What Are the Consequences of Driving Without a Valid License in Virginia?
Driving without a valid license is an offense that can lead to serious consequences in Virginia, even if it’s your first offense. The first time you are caught driving without a license, you may be subject to a fine of $1,000 and up to six months in jail. Your driving privileges may also be suspended for 90 days.
Any person operating a motor vehicle in the State of Virginia must have a valid license to do so. A driver’s license is a privilege obtained only after passing certain tests. To keep this privilege, a driver must obey traffic laws. Speeding, drunk driving, reckless driving and other infractions could lead to the suspension or revocation of a driver’s license.
Driving With a Suspended or Revoked License
Repeated traffic infractions can lead to the loss of the driving privilege through license suspension or revocation by the court and/or Department of Motor Vehicles (DMV).
A suspended license means the driver cannot drive for a temporary time. The driver must wait until the end of the period and pay the required fee for driver’s license reinstatement. Only then may the driver return to the road. Suspensions can arise from reckless driving, aggressive driving and refusing to take a breathalyzer test.
A revoked driver’s license means the driver has permanently lost his or her driving privileges. It is the termination of the driving privilege. The only time someone with a revoked license may operate a motor vehicle is if he or she reapplies for a new driver’s license after the revocation period.
The driver will have to pass all the necessary driving tests again, including road skills, knowledge and vision exams. License suspensions and revocations can arise from offenses such as driving under the influence, lying to the DMV, causing a hit-and-run accident, eluding the police, and vehicular manslaughter.
What Are the Penalties?
If someone drives on a suspended or revoked driver’s license in Virginia, Code of Virginia section 46.2-301 states that it is a Class 1 misdemeanor. The penalties for this offense include further driver’s license suspension, license revocation and vehicle impoundment. The offender may also have to pay a hefty fine of up to $2,500.
Serious cases could lead to jail sentences for up to one year. A third or subsequent offense within 10 years comes with a required term of at least 10 days in jail. A third offense for driving on a suspended license due to a driving while intoxicated conviction is a Class 6 felony, punishable by up to five years in prison.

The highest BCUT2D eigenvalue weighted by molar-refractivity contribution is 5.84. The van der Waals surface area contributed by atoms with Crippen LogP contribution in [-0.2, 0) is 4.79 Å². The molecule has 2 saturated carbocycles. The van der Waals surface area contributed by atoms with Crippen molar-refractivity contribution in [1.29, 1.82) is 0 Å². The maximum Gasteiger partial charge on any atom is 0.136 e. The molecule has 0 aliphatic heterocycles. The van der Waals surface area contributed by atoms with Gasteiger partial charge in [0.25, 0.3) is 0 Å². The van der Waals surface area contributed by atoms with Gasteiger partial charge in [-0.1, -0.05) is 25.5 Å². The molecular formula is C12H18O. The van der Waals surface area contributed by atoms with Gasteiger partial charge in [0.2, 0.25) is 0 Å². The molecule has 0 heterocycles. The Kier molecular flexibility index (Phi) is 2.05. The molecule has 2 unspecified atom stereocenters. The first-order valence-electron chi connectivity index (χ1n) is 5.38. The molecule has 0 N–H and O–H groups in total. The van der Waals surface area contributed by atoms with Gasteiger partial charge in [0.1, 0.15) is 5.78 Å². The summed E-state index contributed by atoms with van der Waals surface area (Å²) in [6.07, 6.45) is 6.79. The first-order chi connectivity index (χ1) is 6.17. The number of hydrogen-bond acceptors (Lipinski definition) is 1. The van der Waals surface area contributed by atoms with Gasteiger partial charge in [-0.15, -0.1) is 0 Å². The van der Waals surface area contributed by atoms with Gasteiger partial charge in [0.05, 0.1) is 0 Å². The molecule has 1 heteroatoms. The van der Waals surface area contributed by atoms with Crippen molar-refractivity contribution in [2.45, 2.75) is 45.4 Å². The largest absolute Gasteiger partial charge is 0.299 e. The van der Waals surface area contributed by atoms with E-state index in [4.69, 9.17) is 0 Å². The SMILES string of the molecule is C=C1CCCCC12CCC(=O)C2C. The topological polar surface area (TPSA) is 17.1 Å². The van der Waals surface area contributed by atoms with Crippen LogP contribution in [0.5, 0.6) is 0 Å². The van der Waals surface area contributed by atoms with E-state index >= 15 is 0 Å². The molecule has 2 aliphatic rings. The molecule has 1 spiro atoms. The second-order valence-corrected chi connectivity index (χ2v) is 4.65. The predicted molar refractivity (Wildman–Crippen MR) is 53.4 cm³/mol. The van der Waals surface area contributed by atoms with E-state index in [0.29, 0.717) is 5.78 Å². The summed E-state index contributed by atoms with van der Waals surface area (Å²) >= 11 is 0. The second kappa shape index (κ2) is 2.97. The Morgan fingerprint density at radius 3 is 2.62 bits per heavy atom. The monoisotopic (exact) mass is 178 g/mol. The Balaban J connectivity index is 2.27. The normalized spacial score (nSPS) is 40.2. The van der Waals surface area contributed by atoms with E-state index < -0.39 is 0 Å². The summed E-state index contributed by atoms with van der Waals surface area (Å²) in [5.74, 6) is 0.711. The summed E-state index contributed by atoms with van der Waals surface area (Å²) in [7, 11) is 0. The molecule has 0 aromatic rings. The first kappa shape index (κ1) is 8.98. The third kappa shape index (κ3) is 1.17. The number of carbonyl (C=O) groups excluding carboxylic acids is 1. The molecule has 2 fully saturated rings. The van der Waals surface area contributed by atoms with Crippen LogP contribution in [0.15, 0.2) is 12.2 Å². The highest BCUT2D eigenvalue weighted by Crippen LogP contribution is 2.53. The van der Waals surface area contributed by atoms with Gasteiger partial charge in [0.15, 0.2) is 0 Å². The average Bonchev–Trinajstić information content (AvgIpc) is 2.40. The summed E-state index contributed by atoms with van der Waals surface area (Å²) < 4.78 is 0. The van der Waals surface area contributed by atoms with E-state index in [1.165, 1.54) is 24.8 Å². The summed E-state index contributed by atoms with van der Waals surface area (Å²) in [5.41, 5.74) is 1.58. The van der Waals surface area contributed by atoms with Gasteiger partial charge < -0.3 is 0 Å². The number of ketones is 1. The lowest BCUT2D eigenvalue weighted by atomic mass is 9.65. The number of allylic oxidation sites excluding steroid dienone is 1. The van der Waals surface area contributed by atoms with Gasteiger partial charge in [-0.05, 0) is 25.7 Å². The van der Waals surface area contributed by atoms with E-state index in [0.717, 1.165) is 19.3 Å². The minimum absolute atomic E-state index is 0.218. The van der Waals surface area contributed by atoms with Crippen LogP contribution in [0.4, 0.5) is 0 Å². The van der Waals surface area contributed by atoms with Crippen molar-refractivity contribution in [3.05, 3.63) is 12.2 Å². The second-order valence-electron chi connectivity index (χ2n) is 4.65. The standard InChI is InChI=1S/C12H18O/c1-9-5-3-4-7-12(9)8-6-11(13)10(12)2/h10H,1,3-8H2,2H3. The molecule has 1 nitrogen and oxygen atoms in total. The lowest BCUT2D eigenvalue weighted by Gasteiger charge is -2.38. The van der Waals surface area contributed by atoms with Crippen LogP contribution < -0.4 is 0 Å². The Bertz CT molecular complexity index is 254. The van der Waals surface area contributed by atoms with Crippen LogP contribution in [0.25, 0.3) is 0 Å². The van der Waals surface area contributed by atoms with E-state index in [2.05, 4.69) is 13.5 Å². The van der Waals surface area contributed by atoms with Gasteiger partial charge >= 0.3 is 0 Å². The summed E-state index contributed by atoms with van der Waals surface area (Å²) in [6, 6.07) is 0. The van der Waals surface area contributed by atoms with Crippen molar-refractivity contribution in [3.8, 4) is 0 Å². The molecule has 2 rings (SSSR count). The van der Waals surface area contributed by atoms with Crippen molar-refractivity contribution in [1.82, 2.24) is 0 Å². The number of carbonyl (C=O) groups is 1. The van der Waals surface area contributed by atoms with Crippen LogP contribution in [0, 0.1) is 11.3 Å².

Driving With an Expired License
Every eight years (for most drivers in Virginia), a driver’s license will expire. Code of Virginia section 46.2-330 states that the DMV cannot issue a driver’s license for over eight years or less than five years. Once the issuance period expires, the driver will have until their birthday on the last year of license validity to renew.
Failing to renew and driving with an expired license is against the law. A first offense is a Class 2 misdemeanor, while a second offense is a Class 1 misdemeanor. A conviction for a first offense can lead to up to 90 days of driver’s license suspension, as well as up to $1,000 in fines and/or 6 months in jail.
Many municipal courts in Virginia, however, typically issue fines of about $100 for driving on an expired license – especially if the driver has a strong defense strategy.
Driving Without a License
Operating a motor vehicle in Virginia without a valid driver’s license is against the law. Unlicensed driving can come with a $1,000 fine and/or up to 6 months in jail as a Class 2 misdemeanor offense. A second offense is punishable by up to a $2,500 fine and 12 months in jail, as well as vehicle impoundment.
The unlicensed driver can also receive three demerit points on his or her driving record. The driver will have to wait up to 90 days after a conviction to apply for his or her license. Driving with a valid license, but without having it present during a traffic stop, is an infraction with a $10 fine.
What if I Just Moved?
New residents have 60 days upon moving to Virginia to get a new state driver’s license. If you wait too long and you’re caught by the police, the consequences can vary. If your out-of-state license is still valid, you may get off lightly and be told to transfer your license as soon as possible.
However, if it is expired, then it will be treated like any other expired license. It is up to the court to decide whether an out-of-state license held long after the 60-day deadline should be treated as driving without a license. In short, you’re playing with fire if you wait too long.
What If I Don’t Have the Right Documents?
With the new REAL ID requirements, many drivers renewing their licenses get a rude awakening. The new requirements have far more paperwork than previous license renewals. Depending on when you read this, Virginia may still offer the old license type or require REAL ID.
REAL ID will eventually be required for domestic air travel and to enter federal buildings, so it’s a good idea to get one if you can. This is a federal program, so you can find the requirements at this site at the Virginia Department of Motor Vehicles.
If your license is expiring fast, you may not have time to get the documents together before it expires. We encourage you to read through the document list now so you can prepare when you go to the DMV for your renewal.